It was Friday afternoon and I had just settled in my Lazyboy to do some E-Mail reading when the phone rang. It was my buddy, Ralph, who had just been towed home on a flatbed. His 90 Chevy Celebrity 3.1L wagon had died suddenly on the way back from a windsurfing session on Lake Ontario. The car had died and refused to start although the starter motor cranked the engine over at a normal rate. Ralph has a bit of car savvy so he did some checks and found that he had no spark. He called AAA and they came in about half an hour to tell him that they would be right back - had a priority call or something. About twenty minutes later Ralph decided to give it a try and lo and behold it started and ran like there was nothing wrong. He drove back to his son's house and called home to tell his wife that he was OK and on his way home.

As he returned past the spot where he had stalled out earlier the engine sensed something and decided to die right there only on the opposite side of the highway - that confused the AAA driver who had just then returned to the scene to pick up Ralph. He flatbed towed Ralph to his driveway where Ralph decided to give it one more try and sure enough it started again!

Ralph decided that MisterFixit might give him a clue so he called me. After listening to his tale I was reminded of the Buick that acted up when the engine was hot. I suggested to Ralph that either the crank sensor might be heat sensitive and told him about the Buick. In his engine there is no distributor. It is called a DIS (Direct Ignition System). The ignition module receives a signal from the sensor which tells it when to fire number one cylinder. From then on the ignition module takes over and follows the firing order. With no signal from the crank position sensor the ignition module won't generate a spark. Ralph went to the auto supply store and bought one.

That when Ralph called me again and asked if Arleen and I wanted to go to his house for hamburgers on the grille. I told him that sounded like fun so I put on my work clothes and Arleen and I headed south.

After dinner Ralph showed me the picture of the engine in the shop manual which he had gotten from the library (I told you Ralph was a smart guy, didn't I?). It was a typical picture showing the location with the engine removed from the car and nothing else attached to it. Ralph thought he had found the correct sensor but it was up between the transmission and the block where one could hardly see it much less reach it.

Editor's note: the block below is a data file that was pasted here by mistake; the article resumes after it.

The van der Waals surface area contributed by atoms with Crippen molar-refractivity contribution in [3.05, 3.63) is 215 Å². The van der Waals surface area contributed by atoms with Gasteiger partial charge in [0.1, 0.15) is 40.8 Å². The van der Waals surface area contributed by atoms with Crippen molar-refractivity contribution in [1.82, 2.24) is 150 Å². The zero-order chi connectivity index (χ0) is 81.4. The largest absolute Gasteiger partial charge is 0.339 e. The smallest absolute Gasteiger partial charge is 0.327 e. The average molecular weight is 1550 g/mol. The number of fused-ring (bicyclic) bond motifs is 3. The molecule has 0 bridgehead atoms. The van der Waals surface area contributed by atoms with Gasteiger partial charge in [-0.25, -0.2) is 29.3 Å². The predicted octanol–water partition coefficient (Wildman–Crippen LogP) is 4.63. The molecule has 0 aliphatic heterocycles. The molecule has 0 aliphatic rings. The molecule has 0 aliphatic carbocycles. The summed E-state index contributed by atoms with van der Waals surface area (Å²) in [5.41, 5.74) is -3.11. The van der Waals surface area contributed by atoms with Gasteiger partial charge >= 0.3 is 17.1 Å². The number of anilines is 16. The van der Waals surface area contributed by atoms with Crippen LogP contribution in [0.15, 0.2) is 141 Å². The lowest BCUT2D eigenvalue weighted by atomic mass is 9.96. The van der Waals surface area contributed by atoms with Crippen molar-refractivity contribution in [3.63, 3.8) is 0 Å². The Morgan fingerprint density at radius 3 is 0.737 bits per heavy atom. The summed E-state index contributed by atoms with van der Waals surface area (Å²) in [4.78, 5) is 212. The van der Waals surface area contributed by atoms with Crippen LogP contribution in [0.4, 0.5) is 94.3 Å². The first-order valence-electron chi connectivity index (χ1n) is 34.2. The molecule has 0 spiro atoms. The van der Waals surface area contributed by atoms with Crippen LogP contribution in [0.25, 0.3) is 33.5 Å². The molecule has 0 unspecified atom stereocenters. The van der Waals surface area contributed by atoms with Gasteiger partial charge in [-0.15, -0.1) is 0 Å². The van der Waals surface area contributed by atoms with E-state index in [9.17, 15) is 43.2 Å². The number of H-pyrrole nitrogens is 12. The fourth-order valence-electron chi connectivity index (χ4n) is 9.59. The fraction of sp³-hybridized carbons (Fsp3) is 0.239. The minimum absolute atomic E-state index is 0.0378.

I crawled under the wagon and looked up at the sensor - Ralph had succeeded in getting out the bolt that holds it in place but it wouldn't move out of its mounted position. It is just stuck into the side of the block and has an o-ring in a groove to prevent oil from getting past it. No big deal, just take a long screwdriver and a small hammer and urge it out of its hole. After a few light taps on each side of it I saw it pop out so I reached up and grabbed it. I could feel that something was wrong - it seemed to be coming out in two pieces. It seems that the plastic housing had cracked in half at the groove that holds the o-ring. The only thing that was holding the two pieces together was one of the wires that ran thru the unit. Luckily it held together long enough to pull out of the block.

I inserted the new one, put the retaining screw back and connected the connector. Ralph hit the key and it started and ran like a top. We let it run for an hour to make sure we had cured the problem. No problem!!

Here is a thumbnail of the crank position sensor taken from the business end. Note the shiny tip on the end. It is the pole piece of the magnet that is contained inside.

Looking at the connector end - this is the end you will see looking up between the back side of the engine and the transmission.

From the side view you can see where the o-ring fits into the groove - note that the unit is on two pieces now.

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